Most non-smoking mothers recognize the need to protect sick children from smoking husbands, but persuading their spouse to quit isn’t always an option, according to research posted on the Journal of Advanced Nursing website on May 8. Researchers at The University of Hong Kong surveyed the mothers of 1,483 children admitted to four major hospitals to see if a health educational initiative would help them to protect their children from passive smoking. None of the mothers smoked, but all of the children’s fathers did.
The study, by the Department of Nursing Studies and the School of Public Health, found that although most of the mothers realized the importance of protecting their child’s health, family tensions and the need to maintain marital harmony often got in the way.
The mothers reported that 86% of their husbands smoked at home, with 54% of the total smoking when their child was around and 32% smoking away from the child. The remaining 14% didn’t smoke while they were at home. This was despite the fact that half of the children suffered from respiratory problems— putting them at high-risk from passive smoking—and 60% of the total sample had been admitted to the hospital more than once. The majority of the children involved in the research were under 10 years old and the average age was just under five years old.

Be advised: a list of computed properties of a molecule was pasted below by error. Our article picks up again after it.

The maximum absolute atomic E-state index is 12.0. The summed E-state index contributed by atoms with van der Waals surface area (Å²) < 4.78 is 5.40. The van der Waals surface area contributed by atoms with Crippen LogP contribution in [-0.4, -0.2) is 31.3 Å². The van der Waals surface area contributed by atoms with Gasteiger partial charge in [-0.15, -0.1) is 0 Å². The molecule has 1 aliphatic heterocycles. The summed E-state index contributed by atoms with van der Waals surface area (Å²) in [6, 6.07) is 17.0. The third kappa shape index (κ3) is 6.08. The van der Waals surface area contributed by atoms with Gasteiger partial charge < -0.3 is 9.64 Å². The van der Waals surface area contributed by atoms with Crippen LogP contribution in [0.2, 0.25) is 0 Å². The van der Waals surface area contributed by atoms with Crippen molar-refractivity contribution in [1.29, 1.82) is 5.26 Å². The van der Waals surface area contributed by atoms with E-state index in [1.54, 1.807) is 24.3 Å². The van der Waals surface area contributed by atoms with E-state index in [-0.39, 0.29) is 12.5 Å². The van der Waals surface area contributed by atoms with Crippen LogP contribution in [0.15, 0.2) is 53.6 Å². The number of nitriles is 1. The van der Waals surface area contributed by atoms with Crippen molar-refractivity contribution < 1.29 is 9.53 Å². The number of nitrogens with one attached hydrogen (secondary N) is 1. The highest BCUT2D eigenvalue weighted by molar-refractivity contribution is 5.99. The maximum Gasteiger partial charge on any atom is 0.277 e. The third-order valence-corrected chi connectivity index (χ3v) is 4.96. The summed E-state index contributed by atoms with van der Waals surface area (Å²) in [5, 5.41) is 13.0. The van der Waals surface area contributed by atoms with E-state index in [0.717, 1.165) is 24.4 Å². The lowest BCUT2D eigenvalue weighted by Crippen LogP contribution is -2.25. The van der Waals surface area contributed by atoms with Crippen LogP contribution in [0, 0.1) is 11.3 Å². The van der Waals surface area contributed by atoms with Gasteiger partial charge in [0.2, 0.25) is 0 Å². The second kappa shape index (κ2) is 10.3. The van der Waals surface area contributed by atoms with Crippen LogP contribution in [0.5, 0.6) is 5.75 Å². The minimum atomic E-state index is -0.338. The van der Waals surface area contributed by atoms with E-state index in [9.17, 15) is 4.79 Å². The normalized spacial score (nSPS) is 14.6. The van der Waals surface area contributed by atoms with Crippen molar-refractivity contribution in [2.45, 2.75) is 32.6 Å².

“We divided the mothers into two groups,” explains lead author Dr Sophia Chan, Head of the Department of Nursing Studies. “The education group of 752 mothers received health advice from nurses, purpose-designed booklets, a no-smoking sticker and a telephone reminder a week later. The control group of 731 mothers did not. Although we found this initiative had some short-term benefits, many of the mothers found it difficult to persuade their husbands to quit smoking and the education group were more likely to take evasive action, such as moving the child out of the room,” she says. “With an increasing number of countries worldwide introducing smoking bans in public areas such as bars and restaurants, there are fears that more parents will smoke at home and that this will have an even greater effect on children.”